Monday, February 18, 2013

Forty Days

We know, of course, that the forty-day length of time has special significance in the Scripture and the epochs of Israel and in the life of our Lord.  Here are some of those forty-day intervals; they would make a terrific study:

·   Moses went up on the mountain and stayed before God for forty days  … and then another forty days when he came down and saw Israel’s apostasy!
·      Jesus was led into the desert for forty days. to be tempted by the devil,
·      Elijah went forty days to Mount Horeb on one angelic meal,
·      Jonah preach to Ninevah for forty days, resulting in their repentance,
·      Noah waited forty days after the rain before he opened a window in the ark, and 
·      Goliath taunted Israel for forty days, morning and evening.

Beginning tomorrow, and continuing through Saturday (March 30) before Easter Sunday, we have a forty-day time span.  One of the Sisters in this online monastery has committed forty minutes of prayer, daily, to the Lord for the next forty days, on behalf of someone in desperate need.  She doesn't really have the time for it, but she is doing it, anyway.  She said that, as so often happens, this wasn’t the person she might have thought would be the focus of this intensified prayer, and yet she wasn’t surprised.  The Good Shepherd leaves the ninety-nine sheep to search for the one that is lost.  Thanks be to God.

Perhaps the rest of us can join her in this fast, on behalf of someone God has given us to love.  Some will consider and say, "I can find forty minutes each day."  Many other Sisters will say, "I can make a start with four minutes, daily."  Always in Cor Unum, we commit ourselves to do what we can, not what we cannot do.  Four solid minutes of daily prayer for one person is an astounding, beautiful, powerful blessing in heaven, in our hearts, and in the life of the one for whom we pray.  More time allows more breadth - more time in worship and praying and proclaiming the Word of God - but oh, my dear Sisters, don't withhold four minutes in prayer to someone in need, if you haven't got forty!

These forty days have an interesting earmark, when we think about Goliath’s boasting.  The great Army of Israel cowered before him, because he certainly looked big and he certainly boasted large.  In point of fact, his size and boastings weren’t the cause of Israel’s timidity, for they had come up against mighty foes before.  They had won tremendous battles without having to lift a sword, for the Lord had delivered their enemies into their hands.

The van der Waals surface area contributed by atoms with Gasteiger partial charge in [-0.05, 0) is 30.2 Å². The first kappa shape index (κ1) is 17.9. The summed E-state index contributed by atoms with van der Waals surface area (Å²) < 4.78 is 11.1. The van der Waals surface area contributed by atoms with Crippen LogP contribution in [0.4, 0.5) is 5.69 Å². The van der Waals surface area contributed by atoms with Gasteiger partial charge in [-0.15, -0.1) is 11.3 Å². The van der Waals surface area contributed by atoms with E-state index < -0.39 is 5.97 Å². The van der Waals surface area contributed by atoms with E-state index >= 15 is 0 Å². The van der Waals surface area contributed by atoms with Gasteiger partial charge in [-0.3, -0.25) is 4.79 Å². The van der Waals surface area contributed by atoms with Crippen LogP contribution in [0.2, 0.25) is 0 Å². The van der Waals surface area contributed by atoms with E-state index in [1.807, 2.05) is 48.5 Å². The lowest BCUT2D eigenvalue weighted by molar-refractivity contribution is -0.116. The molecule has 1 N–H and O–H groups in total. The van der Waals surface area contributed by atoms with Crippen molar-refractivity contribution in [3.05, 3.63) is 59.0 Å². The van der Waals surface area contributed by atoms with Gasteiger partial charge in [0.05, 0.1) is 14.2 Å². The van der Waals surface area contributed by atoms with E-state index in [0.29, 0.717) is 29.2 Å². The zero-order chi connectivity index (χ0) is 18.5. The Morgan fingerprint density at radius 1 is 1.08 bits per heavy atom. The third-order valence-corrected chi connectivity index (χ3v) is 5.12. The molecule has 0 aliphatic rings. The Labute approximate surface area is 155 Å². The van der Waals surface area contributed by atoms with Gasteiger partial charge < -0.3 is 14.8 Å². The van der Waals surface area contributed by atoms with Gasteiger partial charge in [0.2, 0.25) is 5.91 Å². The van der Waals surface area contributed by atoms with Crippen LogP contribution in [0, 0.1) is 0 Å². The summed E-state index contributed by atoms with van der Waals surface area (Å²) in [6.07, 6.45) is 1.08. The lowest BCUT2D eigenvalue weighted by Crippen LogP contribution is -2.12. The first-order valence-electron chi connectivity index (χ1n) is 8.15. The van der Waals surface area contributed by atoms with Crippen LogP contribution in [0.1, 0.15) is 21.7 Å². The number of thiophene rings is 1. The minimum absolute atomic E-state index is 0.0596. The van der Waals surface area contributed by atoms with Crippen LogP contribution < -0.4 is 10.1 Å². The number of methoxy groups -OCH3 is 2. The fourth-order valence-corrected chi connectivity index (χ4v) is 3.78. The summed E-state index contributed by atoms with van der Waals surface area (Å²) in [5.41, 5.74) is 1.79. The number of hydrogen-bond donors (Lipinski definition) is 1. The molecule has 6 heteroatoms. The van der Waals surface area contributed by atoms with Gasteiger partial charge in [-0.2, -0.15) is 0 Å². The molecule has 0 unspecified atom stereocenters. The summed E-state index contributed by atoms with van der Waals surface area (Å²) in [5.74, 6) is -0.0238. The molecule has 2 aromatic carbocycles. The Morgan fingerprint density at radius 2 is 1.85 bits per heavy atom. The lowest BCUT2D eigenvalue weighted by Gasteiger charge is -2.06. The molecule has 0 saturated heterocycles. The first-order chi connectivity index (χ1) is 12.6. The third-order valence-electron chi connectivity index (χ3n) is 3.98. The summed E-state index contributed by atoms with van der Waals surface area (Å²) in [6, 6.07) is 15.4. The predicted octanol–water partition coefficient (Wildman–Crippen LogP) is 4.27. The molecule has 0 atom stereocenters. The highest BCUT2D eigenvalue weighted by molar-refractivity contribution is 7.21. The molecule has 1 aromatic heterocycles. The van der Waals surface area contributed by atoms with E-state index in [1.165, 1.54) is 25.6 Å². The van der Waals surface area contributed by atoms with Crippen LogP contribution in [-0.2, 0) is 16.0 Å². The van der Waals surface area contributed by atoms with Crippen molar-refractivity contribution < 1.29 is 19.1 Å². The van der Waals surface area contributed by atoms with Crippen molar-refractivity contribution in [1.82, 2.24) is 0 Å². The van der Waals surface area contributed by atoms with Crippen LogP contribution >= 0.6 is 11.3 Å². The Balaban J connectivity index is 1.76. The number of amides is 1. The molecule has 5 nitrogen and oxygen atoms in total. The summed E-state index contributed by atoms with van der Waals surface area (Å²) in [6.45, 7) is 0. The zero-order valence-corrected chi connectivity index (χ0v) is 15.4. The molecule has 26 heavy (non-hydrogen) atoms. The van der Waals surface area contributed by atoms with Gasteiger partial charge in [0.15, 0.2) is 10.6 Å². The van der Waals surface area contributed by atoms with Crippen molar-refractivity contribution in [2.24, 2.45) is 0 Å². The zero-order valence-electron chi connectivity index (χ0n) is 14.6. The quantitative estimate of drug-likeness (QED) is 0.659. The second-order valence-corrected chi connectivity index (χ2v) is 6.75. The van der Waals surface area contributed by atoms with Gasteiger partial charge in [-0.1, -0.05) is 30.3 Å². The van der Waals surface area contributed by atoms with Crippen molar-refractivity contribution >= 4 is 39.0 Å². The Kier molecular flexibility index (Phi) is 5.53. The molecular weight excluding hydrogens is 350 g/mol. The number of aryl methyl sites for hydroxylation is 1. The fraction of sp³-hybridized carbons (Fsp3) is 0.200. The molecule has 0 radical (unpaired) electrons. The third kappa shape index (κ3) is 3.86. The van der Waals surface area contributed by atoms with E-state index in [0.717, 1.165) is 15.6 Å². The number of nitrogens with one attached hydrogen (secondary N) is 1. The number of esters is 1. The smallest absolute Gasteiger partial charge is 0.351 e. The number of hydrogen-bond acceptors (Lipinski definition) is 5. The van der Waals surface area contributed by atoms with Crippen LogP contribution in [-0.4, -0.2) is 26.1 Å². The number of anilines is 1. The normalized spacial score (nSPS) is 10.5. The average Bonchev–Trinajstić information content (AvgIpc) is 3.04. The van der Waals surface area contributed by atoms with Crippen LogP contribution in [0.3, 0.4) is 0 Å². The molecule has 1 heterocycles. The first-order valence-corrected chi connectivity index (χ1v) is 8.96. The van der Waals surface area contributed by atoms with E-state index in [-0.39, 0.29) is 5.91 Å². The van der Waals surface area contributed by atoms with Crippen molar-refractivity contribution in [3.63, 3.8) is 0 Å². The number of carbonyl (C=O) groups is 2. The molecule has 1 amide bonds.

It is not a good idea for His Majesty’s warriors to hearken to the lies of those who set themselves up against the Lord and His people.  There is a time to fight, and for David, the younger brother, the messenger, the shepherd boy, that time had come.  He was incensed to see Israel reduced to knocking knees and pre-battle defeat, but he was even more enraged that a bragging giant would boast against the God of Israel.  Rightly understood, there are few words more stirring in all Scripture than these, “Who is this uncircumsized Philistine that he should defy the armies of the Living God?” 

Today we prayerfully consider: is there someone in the scope of our prayers who is in spiritual danger, someone lost, someone who has too long trembled before the lying braggadocio of the emissaries of darkness?  Perhaps an individual, perhaps a church, a family, a city, or even a nation in trouble, fearful, unbelieving, full of dread . . . without hope.  Now we return forty days for forty days ... and forty minutes each day, full of worship, prayer, of spiritual travail and of our own proclamation.  Where Goliath teased and belittled, we speak the truth over those for whom we pray, “God has loved them with a everlasting love … with great lovingkindness He will draw them.”  "What has been meant for evil against them, He means for good." 

Pray and choose where God would have you topple the giants that have been wounded far too long, find and set aside a forty minute sanctuary … and together we are going to bring the Lord’s “boast” to bear over those for whom we pray.

“I am the Lord, the God of all mankind … is anything too hard for me?”  (Jeremiah 32:27)

"David Slays Goliath"
Gustav Dore, public domain

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